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How Important is Golf Club-fitting When Buying? According to Golf Digest Editor Stina Sternberg, VERY
Last Wednesday Bob Holman, sales manager of 2nd Swing’s Minneapolis location, handed me a dog-eared Golf Digest issue from March 2012. The article was titled, ‘Frustration For Sale: What happens when an equipment-savvy editor goes undercover to buy clubs.’ The title says it all. For those of you who may not be familiar with her, Stina Sternberg, author of the article and one of Golf Digest’s senior editors, is also one of the four editors of the seminal GD Hot List.
First thing I thought was, ‘This article is too old to cover now, it’s already mid-May!’ Then I read it and thought it was too good to pass up, here’s why: At The Swing we are very concerned with offering best in class service, much of the emphasis being on our club-fitting and the tireless certification process our sales staff endures, just to don the 2-S name tag. That said, we try to stay abreast with news related to that aspect of the industry, so I hope you can forgive me for the belated review of this article.
In the article, Sternberg and a male colleague visit three large Manhattan golf retailers as prospective customers looking to buy their very first “good” set of golf clubs. The first two stores Sternberg and her colleague investigate separately, the third as a couple.
After visiting the three golf retailers, Sternberg makes an interesting conclusion about the technique of all three salesmen:
“The most striking offense committed by all three salesmen was their reluctance to even broach the subject of a proper fitting. My clubhead speed is about 20 miles per hour faster than average for a woman. Because women’s clubs come in only one shaft flex (though men’s clubs come in four), I have no business playing them. All three sales guys saw me swing, but none offered me a fitting. When I suggested it, all three said they could “tell” that I needed L-flex clubs. One told me “only really tall ladies” play with men’s clubs; I’m 5-foot-7 but have a short torso and long legs. I know from multiple fittings that A-flex men’s shafts at the standard men’s length are right for me…” READ MORE
Within the context of her article, I believe Sternberg’s emphasis is on the way women golfers in particular are condescended to by golf retail sales staff, most notably when she mentions how they ignore her suggestions and question her own experience with her swing. I dare say this phenomenon extends beyond women golfers and happens to many golfers that are new to the game or even the occasional golfer whose been playing for years, regardless of gender (which, by the way, makes up the majority of the golf market).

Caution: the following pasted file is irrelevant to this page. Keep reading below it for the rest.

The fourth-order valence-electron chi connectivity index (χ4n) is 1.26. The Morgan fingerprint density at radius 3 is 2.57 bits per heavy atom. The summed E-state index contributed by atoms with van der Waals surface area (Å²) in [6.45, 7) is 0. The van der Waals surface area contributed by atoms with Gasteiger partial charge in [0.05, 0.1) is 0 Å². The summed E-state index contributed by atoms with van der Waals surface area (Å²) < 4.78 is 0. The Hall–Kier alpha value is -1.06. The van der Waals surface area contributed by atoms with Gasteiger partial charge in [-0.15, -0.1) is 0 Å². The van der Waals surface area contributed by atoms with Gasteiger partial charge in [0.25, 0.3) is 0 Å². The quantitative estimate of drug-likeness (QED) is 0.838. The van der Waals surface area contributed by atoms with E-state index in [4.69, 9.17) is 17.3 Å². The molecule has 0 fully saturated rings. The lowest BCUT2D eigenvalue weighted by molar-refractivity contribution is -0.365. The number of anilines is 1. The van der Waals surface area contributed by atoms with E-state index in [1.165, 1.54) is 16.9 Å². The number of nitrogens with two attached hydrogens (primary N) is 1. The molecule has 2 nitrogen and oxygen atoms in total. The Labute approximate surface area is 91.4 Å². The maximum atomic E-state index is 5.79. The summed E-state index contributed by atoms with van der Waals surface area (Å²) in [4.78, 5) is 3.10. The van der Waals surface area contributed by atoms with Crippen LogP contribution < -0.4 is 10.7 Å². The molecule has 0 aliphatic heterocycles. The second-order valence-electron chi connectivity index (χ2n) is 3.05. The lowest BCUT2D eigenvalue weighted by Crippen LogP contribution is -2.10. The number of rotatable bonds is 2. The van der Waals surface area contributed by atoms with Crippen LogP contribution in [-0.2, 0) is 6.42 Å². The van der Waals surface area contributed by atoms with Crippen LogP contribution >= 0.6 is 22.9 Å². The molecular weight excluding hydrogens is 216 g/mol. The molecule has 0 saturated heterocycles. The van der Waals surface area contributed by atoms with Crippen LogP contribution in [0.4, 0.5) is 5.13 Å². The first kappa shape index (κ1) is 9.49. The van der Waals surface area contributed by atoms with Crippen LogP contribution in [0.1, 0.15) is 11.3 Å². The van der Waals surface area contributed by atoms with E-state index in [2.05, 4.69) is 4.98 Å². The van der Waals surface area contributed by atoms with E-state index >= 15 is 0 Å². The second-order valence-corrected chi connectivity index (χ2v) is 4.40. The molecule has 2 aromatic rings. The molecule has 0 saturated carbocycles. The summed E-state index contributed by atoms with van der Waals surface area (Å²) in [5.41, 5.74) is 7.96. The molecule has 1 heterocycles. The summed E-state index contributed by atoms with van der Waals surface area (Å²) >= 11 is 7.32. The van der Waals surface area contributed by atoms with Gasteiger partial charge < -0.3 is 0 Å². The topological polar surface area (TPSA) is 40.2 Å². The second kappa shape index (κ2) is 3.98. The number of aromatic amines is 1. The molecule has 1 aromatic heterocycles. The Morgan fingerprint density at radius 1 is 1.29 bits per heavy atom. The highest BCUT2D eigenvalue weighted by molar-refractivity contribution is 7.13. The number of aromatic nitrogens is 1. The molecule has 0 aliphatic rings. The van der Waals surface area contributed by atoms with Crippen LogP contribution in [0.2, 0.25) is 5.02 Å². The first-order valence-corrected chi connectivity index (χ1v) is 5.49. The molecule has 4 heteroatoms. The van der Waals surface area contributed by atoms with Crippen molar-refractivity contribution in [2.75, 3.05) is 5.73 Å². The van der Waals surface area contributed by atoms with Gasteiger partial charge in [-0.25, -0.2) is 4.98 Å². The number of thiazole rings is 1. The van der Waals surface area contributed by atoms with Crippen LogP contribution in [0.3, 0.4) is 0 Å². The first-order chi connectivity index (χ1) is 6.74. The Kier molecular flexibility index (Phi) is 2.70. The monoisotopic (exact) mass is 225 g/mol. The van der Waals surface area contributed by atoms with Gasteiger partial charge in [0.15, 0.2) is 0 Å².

Sternberg also highlights another common frustration I’ve noticed among golfers and not just women golfers—yes, I’m talking about looking around at the massive selection that fills the retailer’s walls and having only two or three models pushed on me:
“Read up on what’s new, and bring a list of brands and models you want to try. In all three stores, I was handed the same two brands of clubs; only when I asked to demo others were they even acknowledged. Test as many models as you want–at least five or six–in the hitting bay, then demand a dynamic fitting that includes measurements for set makeup, shaft length and flex, grip size and clubhead lie angle. (Even if it costs $75 to $150 or so, it’s worth it.) Don’t take no for an answer. If they won’t give you a proper fitting, keep your money and move along…” READ MORE
What did I take away from Sternberg’s article? A lot, but I think she sums it up perfectly, only I would add that all golfers should look for the same thing, no matter if male or female:
“The lesson: Women golfers stand a much better chance of getting the right clubs if they visit a store armed with some knowledge and a strong backbone.”
For knowledge and a strong backbone visit 2ndSwing.com’s Club-Fitting Info
To Read More from Stina visit: http://www.golfdigest.com/contributors/stina-sternberg